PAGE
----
Like another set of transparently faux-naifs before them – Steely Dan – Handsome Poets cast a skeptical eye on American smoothness and vitality. While they’ve little of Steely Dan’s poisonous wit (being more like a melancholy Men At Work), they’re definitely dark horses under the light’n’polite pop funkiness. Handsome Poets’ pop cocktail is a mixture of sharp geeky wisdom with a trace of the clear, sparkling melancholy that Love let flow through ‘Forever Changes’: fed through squeaky-clean electronics it might be, but it’s there.


 
Take Everybody Knows, which sees Duffy haunting the edges of gatherings, nursing drinks in resentful, camouflaged desperation. “Everybody loves a party, but there’s always one who never leaves. / And it’s me…” Samples of cheerful party chatter swim through the mix as he reflects “one day I have the world in my hands, then it’s a downpour of lost souls. / And I occasionally belong. / In all honesty, I wonder, how often do I tell me lies? / Why not choose exhilaration, why not choose to see the light?”


 
Handsome Poet’s California (never specified, but unmistakeable) is a place that still brings bemusement to these transplanted and pop-bitten Brits. So Often’s savage catalogue of rip offs and scams (musically, Danny Wilson meets Prince with a touch of Japan’s arty, pernickety precision) stalks angrily through a rogue’s gallery of lifestyle conmen: “Watch out for the buggers in designer tie dye. / Grunge hippies dressed in black, eating souls for dinner, / incense burning sharks who cannot look you in the eye.” The atmosphere’s perfect for breeding phoneys (“your faded genius, one they’ll remember when you’re dead and gone. / My tongue’s in cheek, can’t you see?”).


 
On the uninhibited jazzy swing of Drumsong it’s difficult to make out whether they’re embracing the instinctive rhythms and redemptive power of dance, or lampooning its nouveaux hippy pretensions. By the fifth time those sunshiny choruses swing round and a muffled, earnest voice starts mumbling about “the song of the green rainbow”, you get the impression that Duffy’s gently puncturing someone’s mystical balloon. And what about Stephen Twist, who’s opted to reinvent himself in cult land? “No salt, no sugar, no coffee, no meat, no fun / Mmm… but the garden looked so good. / Would the real Stephen Twist please stand up? / Would the old Stephen Twist please stand down?”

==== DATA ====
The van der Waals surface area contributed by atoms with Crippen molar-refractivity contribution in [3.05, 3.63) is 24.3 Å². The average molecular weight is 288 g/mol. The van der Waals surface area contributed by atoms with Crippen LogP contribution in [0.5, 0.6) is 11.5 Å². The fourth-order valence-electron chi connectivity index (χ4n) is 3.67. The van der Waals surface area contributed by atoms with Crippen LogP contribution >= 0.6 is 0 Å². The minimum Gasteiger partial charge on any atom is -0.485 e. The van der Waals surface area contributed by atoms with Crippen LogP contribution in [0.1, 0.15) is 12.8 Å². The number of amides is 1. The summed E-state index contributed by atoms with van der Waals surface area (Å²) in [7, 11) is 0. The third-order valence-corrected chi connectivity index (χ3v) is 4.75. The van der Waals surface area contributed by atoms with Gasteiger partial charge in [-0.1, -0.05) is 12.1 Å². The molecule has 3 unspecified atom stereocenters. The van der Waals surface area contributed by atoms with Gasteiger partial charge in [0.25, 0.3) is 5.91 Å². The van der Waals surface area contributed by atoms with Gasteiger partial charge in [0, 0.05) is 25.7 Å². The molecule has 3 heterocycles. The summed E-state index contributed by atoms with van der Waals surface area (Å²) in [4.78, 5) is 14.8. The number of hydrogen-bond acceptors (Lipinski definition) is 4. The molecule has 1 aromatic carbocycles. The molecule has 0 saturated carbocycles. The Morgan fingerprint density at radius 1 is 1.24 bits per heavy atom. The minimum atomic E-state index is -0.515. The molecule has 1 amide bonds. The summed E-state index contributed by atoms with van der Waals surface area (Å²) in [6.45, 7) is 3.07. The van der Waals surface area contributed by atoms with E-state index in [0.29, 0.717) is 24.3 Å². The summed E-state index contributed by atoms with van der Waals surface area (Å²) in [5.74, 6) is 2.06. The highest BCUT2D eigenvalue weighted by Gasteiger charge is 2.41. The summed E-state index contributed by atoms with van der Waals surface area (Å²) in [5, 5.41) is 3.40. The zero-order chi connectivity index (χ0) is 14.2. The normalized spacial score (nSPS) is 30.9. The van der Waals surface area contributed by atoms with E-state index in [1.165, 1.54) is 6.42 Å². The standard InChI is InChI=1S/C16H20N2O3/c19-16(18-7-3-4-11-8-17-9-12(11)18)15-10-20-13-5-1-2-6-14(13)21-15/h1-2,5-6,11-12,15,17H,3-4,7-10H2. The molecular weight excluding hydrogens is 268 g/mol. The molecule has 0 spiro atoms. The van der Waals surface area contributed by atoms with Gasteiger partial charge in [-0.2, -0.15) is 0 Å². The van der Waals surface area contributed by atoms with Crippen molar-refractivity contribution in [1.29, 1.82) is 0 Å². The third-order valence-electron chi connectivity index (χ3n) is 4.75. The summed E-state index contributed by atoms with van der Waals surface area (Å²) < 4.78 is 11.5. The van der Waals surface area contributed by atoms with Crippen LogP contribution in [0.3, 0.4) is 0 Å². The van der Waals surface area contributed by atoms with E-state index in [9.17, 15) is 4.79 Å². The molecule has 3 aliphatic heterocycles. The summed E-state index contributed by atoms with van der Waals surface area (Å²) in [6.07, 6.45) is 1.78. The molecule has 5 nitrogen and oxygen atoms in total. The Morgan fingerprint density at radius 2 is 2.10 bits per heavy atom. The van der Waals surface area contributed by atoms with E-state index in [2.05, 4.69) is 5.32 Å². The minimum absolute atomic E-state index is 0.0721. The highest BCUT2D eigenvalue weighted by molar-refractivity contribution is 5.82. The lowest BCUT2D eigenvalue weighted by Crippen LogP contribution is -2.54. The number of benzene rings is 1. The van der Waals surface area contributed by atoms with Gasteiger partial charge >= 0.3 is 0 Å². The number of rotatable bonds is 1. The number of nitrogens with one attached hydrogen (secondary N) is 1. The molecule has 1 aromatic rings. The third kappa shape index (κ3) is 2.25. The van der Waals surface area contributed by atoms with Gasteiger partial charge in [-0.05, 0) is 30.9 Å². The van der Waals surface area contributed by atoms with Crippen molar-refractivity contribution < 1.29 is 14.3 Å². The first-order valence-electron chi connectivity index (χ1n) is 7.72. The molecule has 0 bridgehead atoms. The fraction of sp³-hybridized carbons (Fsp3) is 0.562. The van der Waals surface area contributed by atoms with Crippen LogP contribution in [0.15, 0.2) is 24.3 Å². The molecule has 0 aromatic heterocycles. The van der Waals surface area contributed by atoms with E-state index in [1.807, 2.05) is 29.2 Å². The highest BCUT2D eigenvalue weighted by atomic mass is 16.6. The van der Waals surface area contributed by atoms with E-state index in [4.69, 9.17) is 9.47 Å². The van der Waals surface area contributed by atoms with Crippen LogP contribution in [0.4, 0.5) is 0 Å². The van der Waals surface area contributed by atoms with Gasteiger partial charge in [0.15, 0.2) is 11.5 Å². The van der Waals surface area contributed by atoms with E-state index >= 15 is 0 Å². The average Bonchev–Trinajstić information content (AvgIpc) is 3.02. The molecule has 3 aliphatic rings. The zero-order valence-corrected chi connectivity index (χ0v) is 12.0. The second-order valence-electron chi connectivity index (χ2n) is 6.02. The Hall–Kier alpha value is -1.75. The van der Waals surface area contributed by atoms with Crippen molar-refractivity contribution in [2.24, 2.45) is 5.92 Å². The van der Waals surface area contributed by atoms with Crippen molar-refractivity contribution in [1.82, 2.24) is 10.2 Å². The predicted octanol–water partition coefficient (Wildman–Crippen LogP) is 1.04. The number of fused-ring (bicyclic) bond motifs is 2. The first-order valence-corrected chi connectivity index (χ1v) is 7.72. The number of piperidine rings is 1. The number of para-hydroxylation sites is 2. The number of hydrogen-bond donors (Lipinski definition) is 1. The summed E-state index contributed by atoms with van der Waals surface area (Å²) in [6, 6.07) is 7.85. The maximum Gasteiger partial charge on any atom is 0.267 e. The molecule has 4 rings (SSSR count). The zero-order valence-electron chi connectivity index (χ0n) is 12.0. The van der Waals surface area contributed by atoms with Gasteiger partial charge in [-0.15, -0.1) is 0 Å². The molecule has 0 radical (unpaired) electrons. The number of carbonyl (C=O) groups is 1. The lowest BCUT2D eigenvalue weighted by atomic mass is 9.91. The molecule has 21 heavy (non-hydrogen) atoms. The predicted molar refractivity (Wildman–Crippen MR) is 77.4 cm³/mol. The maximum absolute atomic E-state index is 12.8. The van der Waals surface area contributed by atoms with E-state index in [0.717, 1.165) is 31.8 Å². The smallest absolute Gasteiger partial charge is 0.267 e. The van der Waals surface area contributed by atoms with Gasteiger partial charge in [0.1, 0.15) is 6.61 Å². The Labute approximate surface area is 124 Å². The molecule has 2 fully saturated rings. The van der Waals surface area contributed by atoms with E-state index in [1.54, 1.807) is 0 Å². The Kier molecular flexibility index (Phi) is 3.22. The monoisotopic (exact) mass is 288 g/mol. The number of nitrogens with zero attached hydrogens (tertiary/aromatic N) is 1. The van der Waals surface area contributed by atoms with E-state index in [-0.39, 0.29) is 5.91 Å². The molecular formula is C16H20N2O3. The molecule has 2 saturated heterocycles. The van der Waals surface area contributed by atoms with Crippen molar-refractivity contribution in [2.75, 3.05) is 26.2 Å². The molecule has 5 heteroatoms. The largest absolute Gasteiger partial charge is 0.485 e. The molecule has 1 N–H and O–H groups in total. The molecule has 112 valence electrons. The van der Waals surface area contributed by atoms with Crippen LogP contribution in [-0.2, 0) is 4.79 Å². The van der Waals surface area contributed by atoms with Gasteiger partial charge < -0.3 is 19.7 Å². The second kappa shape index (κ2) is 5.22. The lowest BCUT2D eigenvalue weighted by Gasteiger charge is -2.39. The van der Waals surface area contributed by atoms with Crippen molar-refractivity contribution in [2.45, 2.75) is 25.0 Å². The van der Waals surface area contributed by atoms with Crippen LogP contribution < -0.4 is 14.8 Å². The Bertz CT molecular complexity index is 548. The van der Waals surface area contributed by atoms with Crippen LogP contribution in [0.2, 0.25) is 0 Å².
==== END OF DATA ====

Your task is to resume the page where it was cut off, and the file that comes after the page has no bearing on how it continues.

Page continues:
In amongst these sketches of the parade of folly, small and genuine human stories still run. Too Much is a straightforward boy-loses-girl-and-gripes-about-it-in-a-bar scenario, but given an Eyeless in Gaza big-pop edge by Duffy’s arch upfront singing over a bath of rapid strumming, electrowashes and cushioning voices. Undersea’s opportunistic coward – slippery and suspect, beset by drones, baby cries and mirages – swims through an ocean in his dreams, flailing at his responsibilities and searching for isolation. Prez Bill hides under the acoustic bluffness of the ’80s political tub-thumper, but curls up at the edges to reveal a sharp (and very British) distrust of campaign gladhanding (“He shakes my hand and kissed my daughter. / Grin your grin, that’s our reward. / There’s just one thing I’d like to ask you – do you know me?”) and sarcastically asks “Is he all things to all men? Well, you tell me.” Sitting By the Ocean is a lonely beach vignette: a resigned stretch of slide guitar curves like the arc of pebbles chucked into the sea, as two people (one gently accepting, one hung up on being acceptable) utterly fail to make their connection – “I said “it doesn’t matter who they are, it’s who you are that really matters.” / She said “I want to come inside.”…”